The Economics Of Popcorn

October 6, 2013 in Daily Bulletin

We’ve previously covered the rise of popcorn in movie theaters as told by the users of Reddit. Now the possibly more reliable Smithsonian has published an article taking a wider look at the topic by Natasha Geiling:

  • In 1848, a time before society had the good sense to invent the Xbox, watching popcorn pop was apparently a form of entertainment and thus was a popular addition to circuses and fairs.
  • Its mobility also helped. Steam powered popcorn makers could serve customers anywhere.
  • The aroma of popping popcorn would lure customers further driving its adoption.
  • At the time movie theaters sneered at popcorn. They were still emulating classical theaters and thought popcorn to be a snack for the commoners, not the highbrow patrons they attracted. Besides, think of the carpet.
  • But with the end of silent films, literacy was no longer a requirement at the theaters and movies became a popular pastime for everybody – including the lower classes.
  • During the Great Depression popcorn was an affordable snack. A $10 bag could last for years. And so moviegoers would purchase popcorn from street vendors before going in.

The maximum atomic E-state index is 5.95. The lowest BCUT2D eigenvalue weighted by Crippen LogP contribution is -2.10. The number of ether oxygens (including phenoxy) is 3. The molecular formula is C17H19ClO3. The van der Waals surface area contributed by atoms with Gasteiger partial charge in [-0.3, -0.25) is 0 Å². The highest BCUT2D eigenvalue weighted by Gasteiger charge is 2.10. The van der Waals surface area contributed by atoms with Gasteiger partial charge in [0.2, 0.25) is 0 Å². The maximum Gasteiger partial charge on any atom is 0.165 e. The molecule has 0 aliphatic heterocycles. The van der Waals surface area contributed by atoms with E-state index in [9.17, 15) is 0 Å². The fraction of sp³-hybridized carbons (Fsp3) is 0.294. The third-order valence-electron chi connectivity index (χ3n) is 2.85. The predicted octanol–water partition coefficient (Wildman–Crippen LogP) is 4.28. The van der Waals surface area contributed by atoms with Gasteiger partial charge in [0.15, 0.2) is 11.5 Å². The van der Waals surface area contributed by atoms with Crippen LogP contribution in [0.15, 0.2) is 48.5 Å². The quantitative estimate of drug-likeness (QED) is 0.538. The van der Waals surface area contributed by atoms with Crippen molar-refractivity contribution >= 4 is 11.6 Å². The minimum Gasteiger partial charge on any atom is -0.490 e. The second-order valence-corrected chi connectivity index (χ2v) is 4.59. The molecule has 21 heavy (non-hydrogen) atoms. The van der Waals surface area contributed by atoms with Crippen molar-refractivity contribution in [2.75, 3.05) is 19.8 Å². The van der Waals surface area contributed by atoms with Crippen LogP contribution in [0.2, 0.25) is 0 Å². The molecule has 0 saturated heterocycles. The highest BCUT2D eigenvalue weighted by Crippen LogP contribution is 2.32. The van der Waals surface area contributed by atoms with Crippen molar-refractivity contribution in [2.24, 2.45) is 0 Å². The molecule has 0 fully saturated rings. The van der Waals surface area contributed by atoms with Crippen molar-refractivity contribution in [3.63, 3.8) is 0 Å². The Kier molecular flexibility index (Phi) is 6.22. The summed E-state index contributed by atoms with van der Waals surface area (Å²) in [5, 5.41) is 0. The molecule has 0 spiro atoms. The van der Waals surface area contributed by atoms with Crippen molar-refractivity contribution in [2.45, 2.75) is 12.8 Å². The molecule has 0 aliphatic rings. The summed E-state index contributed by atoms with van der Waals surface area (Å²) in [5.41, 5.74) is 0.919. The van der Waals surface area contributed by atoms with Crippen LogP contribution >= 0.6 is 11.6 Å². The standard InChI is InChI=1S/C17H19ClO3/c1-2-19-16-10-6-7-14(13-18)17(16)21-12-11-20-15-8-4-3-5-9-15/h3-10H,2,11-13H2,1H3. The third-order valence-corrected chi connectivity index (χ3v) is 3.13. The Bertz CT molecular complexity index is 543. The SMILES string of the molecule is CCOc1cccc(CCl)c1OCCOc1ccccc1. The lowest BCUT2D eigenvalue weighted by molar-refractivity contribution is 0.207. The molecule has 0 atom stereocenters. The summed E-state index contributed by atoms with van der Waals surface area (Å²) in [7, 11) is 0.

• Theaters, for their part, tried to prevent this by asking patrons to check in their coats and their popcorn.
  • After a while though theaters realized it’d just be easier to make money by selling popcorn themselves.
  • And anyway during WW2 rationing meant that the sugar used in candy and sodas was too expensive and thus there really weren’t any other snacks left.

The full articles talks about a lot more including the rise of yellow over white popcorn, how television almost ruined popcorn and more over here.

Source: Smithsonian